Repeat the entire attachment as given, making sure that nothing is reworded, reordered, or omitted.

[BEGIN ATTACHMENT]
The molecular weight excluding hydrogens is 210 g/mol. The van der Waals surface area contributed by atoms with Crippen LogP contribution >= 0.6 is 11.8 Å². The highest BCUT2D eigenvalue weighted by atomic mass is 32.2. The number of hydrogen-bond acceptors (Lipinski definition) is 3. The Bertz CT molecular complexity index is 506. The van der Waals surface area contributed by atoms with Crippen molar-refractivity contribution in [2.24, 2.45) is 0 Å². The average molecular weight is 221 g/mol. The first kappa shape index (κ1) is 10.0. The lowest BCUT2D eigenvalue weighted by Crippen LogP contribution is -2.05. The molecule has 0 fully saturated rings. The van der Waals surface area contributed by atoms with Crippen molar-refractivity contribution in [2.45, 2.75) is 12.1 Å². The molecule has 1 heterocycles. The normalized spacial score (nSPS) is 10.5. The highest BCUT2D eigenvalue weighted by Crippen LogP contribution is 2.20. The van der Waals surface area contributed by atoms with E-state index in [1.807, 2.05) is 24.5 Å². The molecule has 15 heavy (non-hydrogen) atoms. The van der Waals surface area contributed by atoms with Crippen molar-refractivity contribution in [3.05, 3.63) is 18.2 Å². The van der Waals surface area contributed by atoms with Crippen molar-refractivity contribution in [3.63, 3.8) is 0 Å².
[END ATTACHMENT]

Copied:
The molecular weight excluding hydrogens is 210 g/mol. The van der Waals surface area contributed by atoms with Crippen LogP contribution >= 0.6 is 11.8 Å². The highest BCUT2D eigenvalue weighted by atomic mass is 32.2. The number of hydrogen-bond acceptors (Lipinski definition) is 3. The Bertz CT molecular complexity index is 506. The van der Waals surface area contributed by atoms with Crippen molar-refractivity contribution in [2.24, 2.45) is 0 Å². The average molecular weight is 221 g/mol. The first kappa shape index (κ1) is 10.0. The lowest BCUT2D eigenvalue weighted by Crippen LogP contribution is -2.05. The molecule has 0 fully saturated rings. The van der Waals surface area contributed by atoms with Crippen molar-refractivity contribution in [2.45, 2.75) is 12.1 Å². The molecule has 1 heterocycles. The normalized spacial score (nSPS) is 10.5. The highest BCUT2D eigenvalue weighted by Crippen LogP contribution is 2.20. The van der Waals surface area contributed by atoms with E-state index in [1.807, 2.05) is 24.5 Å². The molecule has 15 heavy (non-hydrogen) atoms. The van der Waals surface area contributed by atoms with Crippen molar-refractivity contribution in [3.05, 3.63) is 18.2 Å². The van der Waals surface area contributed by atoms with Crippen molar-refractivity contribution in [3.63, 3.8) is 0 Å².